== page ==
Marketing Myth 3 – How Not To Buy Software

October 7, 2008

Marketing Fail

Marketing Fail

Over at Julien’s,  he takes exception to what he defines as basically slanderous software vendor advertising. He takes exception to a quote by Synygy on GlobeNewsWire;

Project implementations can stretch to more than a year and come in significantly over budget.
Implementations are typically riddled with custom code, which causes subsequent changes to be expensive and time consuming.
Unmet promises have led to undesired outcomes.
Ongoing IT and other costs associated are higher than expected.
Business users are unable to make changes to data, plans, and reports-exacerbating the problems of inflexibility and excessive costs.

I am not familiar with the vendor(s) in that software space and want to make this a little more general for managers in the small business / medium business space.

Published reports differ, but I have read articles that state that up to 80 + per-cent of software development or implementation projects fail.

So do you take the above quote at its word?

Not recommended, because The causal factors are not included in those statements.

Self Inflicted Wounds

Every one of the pieces in that quote have led to software implementation failure. However no vendor can fix those problems.

Because the problem is you!

Why Do Causal Factors Matter?

The failure rate of software development or implementation project is usually self inflicted.

Lack of Executive Commitment? Check

No definition of scope and scope creep? Yep, got that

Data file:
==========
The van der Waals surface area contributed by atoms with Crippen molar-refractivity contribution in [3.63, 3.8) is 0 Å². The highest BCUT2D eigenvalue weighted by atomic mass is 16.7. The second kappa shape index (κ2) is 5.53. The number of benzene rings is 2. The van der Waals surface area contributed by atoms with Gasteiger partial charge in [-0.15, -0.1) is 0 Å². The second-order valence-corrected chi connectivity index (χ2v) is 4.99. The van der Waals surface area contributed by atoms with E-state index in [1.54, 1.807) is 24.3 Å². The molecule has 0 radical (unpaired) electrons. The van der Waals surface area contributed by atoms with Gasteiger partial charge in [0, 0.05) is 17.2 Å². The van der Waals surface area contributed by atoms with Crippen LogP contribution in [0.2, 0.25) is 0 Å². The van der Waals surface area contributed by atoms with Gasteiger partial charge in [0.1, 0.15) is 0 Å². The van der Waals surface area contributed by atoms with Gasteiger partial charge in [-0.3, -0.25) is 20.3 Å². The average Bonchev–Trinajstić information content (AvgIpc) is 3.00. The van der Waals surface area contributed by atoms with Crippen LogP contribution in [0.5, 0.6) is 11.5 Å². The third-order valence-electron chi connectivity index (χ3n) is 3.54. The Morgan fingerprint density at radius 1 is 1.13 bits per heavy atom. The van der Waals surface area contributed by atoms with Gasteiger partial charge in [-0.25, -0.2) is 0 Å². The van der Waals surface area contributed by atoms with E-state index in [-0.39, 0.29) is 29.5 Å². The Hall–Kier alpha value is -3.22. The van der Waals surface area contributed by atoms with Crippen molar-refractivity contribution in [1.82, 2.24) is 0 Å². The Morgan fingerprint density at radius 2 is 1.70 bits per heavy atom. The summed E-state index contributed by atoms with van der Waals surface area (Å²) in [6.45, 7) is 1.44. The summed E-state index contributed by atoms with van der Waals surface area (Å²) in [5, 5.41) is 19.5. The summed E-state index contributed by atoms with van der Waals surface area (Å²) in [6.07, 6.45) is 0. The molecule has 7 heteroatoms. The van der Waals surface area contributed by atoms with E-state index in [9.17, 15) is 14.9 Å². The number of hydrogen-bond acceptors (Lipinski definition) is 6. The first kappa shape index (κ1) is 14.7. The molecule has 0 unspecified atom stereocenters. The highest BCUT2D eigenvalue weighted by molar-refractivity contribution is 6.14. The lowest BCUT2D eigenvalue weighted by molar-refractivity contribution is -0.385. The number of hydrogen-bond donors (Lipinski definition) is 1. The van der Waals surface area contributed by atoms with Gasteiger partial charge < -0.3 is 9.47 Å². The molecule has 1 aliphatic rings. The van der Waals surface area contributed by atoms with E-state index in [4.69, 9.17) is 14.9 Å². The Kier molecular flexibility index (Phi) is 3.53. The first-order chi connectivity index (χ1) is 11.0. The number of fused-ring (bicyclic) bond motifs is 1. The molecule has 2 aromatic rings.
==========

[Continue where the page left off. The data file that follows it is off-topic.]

Lack of User input; throw it over the wall and hope something sticks? Got that too

No education or change management planning ? Uh huh

Before Signing The Dotted Line

Planning to purchase line-of-business or enterprise software is expensive.

If you as a SME business manager fail at any of the above, your software implementation will most likely fail.

Because that software vendor cannot control you.

They cannot control your errors or omissions.

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2 Responses to “Marketing Myth 3 – How Not To Buy Software”

  1. elliotross Says:


    Thanks for dropping by!

    Unmet promises CAN exist.

    However in most cases I would state that a good portion of that is due to poor due diligence.

    In many cases, I would also assume that it is a case of a customer trying to force fit a solution to a broken process. Rather than taking the opportunity to fix the process

  2. Elliot,

    I’m with you 100%. I just wanted to add my 2 cents with 2 additional factors leading to failure:

    1) It IS possible that “unmet promises have led to undesired outcomes”, whether this was intentional by the vendor or not. This is why it is often a good idea to ask for help in the vendor selection process to have people with the domain expertise with whatever system being considered, to ensure a good fit.

    2) Enterprise software are rarely (never) a turnkey solution. Selecting the “right” implementation partner is as important as selecting the solution itself.


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